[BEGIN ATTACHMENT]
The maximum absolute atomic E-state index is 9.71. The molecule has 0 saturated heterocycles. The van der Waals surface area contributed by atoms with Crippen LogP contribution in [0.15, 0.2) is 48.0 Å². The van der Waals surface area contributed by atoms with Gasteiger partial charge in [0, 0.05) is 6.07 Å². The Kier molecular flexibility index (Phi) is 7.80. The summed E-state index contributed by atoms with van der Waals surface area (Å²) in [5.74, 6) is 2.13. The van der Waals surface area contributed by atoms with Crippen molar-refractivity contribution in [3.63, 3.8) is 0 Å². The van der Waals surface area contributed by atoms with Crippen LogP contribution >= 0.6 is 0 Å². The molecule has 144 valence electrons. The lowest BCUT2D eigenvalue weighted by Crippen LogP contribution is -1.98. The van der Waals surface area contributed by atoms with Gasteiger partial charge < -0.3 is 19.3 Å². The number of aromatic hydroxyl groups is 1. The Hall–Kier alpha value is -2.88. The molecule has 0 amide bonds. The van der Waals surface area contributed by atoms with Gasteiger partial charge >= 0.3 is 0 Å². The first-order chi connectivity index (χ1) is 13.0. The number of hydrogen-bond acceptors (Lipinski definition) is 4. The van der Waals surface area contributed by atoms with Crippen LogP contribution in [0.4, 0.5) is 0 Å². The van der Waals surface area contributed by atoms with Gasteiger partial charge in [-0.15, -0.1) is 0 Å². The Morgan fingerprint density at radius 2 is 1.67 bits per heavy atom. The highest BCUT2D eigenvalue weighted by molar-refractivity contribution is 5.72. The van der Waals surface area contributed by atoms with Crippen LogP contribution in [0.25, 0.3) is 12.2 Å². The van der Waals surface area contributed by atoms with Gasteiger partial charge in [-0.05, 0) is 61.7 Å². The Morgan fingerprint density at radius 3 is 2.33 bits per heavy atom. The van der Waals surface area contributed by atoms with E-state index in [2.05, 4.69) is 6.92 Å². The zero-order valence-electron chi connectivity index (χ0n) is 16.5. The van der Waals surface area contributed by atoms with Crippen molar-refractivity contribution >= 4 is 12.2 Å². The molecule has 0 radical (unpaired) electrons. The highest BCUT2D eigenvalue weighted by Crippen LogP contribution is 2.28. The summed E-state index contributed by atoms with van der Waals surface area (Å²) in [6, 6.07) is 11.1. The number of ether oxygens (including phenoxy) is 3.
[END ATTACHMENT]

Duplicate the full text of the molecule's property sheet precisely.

The maximum absolute atomic E-state index is 9.71. The molecule has 0 saturated heterocycles. The van der Waals surface area contributed by atoms with Crippen LogP contribution in [0.15, 0.2) is 48.0 Å². The van der Waals surface area contributed by atoms with Gasteiger partial charge in [0, 0.05) is 6.07 Å². The Kier molecular flexibility index (Phi) is 7.80. The summed E-state index contributed by atoms with van der Waals surface area (Å²) in [5.74, 6) is 2.13. The van der Waals surface area contributed by atoms with Crippen molar-refractivity contribution in [3.63, 3.8) is 0 Å². The van der Waals surface area contributed by atoms with Crippen LogP contribution >= 0.6 is 0 Å². The molecule has 144 valence electrons. The lowest BCUT2D eigenvalue weighted by Crippen LogP contribution is -1.98. The van der Waals surface area contributed by atoms with Gasteiger partial charge < -0.3 is 19.3 Å². The number of aromatic hydroxyl groups is 1. The Hall–Kier alpha value is -2.88. The molecule has 0 amide bonds. The van der Waals surface area contributed by atoms with Gasteiger partial charge >= 0.3 is 0 Å². The first-order chi connectivity index (χ1) is 13.0. The number of hydrogen-bond acceptors (Lipinski definition) is 4. The van der Waals surface area contributed by atoms with Crippen LogP contribution in [0.4, 0.5) is 0 Å². The van der Waals surface area contributed by atoms with Gasteiger partial charge in [-0.15, -0.1) is 0 Å². The Morgan fingerprint density at radius 2 is 1.67 bits per heavy atom. The highest BCUT2D eigenvalue weighted by molar-refractivity contribution is 5.72. The van der Waals surface area contributed by atoms with Crippen LogP contribution in [0.25, 0.3) is 12.2 Å². The van der Waals surface area contributed by atoms with Gasteiger partial charge in [-0.05, 0) is 61.7 Å². The Morgan fingerprint density at radius 3 is 2.33 bits per heavy atom. The van der Waals surface area contributed by atoms with E-state index in [2.05, 4.69) is 6.92 Å². The zero-order valence-electron chi connectivity index (χ0n) is 16.5. The van der Waals surface area contributed by atoms with Crippen molar-refractivity contribution >= 4 is 12.2 Å². The molecule has 0 radical (unpaired) electrons. The highest BCUT2D eigenvalue weighted by Crippen LogP contribution is 2.28. The summed E-state index contributed by atoms with van der Waals surface area (Å²) in [6, 6.07) is 11.1. The number of ether oxygens (including phenoxy) is 3.